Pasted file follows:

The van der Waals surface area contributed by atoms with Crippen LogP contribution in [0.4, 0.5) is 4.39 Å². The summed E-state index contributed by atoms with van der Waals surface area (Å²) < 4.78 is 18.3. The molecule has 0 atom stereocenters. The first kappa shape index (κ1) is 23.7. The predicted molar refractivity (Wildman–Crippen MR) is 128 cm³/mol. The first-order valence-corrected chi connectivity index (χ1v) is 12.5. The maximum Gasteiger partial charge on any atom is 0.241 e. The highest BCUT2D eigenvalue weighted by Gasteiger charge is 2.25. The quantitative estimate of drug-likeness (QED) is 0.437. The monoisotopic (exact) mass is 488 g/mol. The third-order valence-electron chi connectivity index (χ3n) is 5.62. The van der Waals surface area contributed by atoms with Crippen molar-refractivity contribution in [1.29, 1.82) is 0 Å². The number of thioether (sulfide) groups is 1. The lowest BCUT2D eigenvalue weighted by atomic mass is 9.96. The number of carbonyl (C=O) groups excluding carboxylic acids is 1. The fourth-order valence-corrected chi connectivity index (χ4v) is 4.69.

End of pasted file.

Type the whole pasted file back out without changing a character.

The van der Waals surface area contributed by atoms with Crippen LogP contribution in [0.4, 0.5) is 4.39 Å². The summed E-state index contributed by atoms with van der Waals surface area (Å²) < 4.78 is 18.3. The molecule has 0 atom stereocenters. The first kappa shape index (κ1) is 23.7. The predicted molar refractivity (Wildman–Crippen MR) is 128 cm³/mol. The first-order valence-corrected chi connectivity index (χ1v) is 12.5. The maximum Gasteiger partial charge on any atom is 0.241 e. The highest BCUT2D eigenvalue weighted by Gasteiger charge is 2.25. The quantitative estimate of drug-likeness (QED) is 0.437. The monoisotopic (exact) mass is 488 g/mol. The third-order valence-electron chi connectivity index (χ3n) is 5.62. The van der Waals surface area contributed by atoms with Crippen molar-refractivity contribution in [1.29, 1.82) is 0 Å². The number of thioether (sulfide) groups is 1. The lowest BCUT2D eigenvalue weighted by atomic mass is 9.96. The number of carbonyl (C=O) groups excluding carboxylic acids is 1. The fourth-order valence-corrected chi connectivity index (χ4v) is 4.69.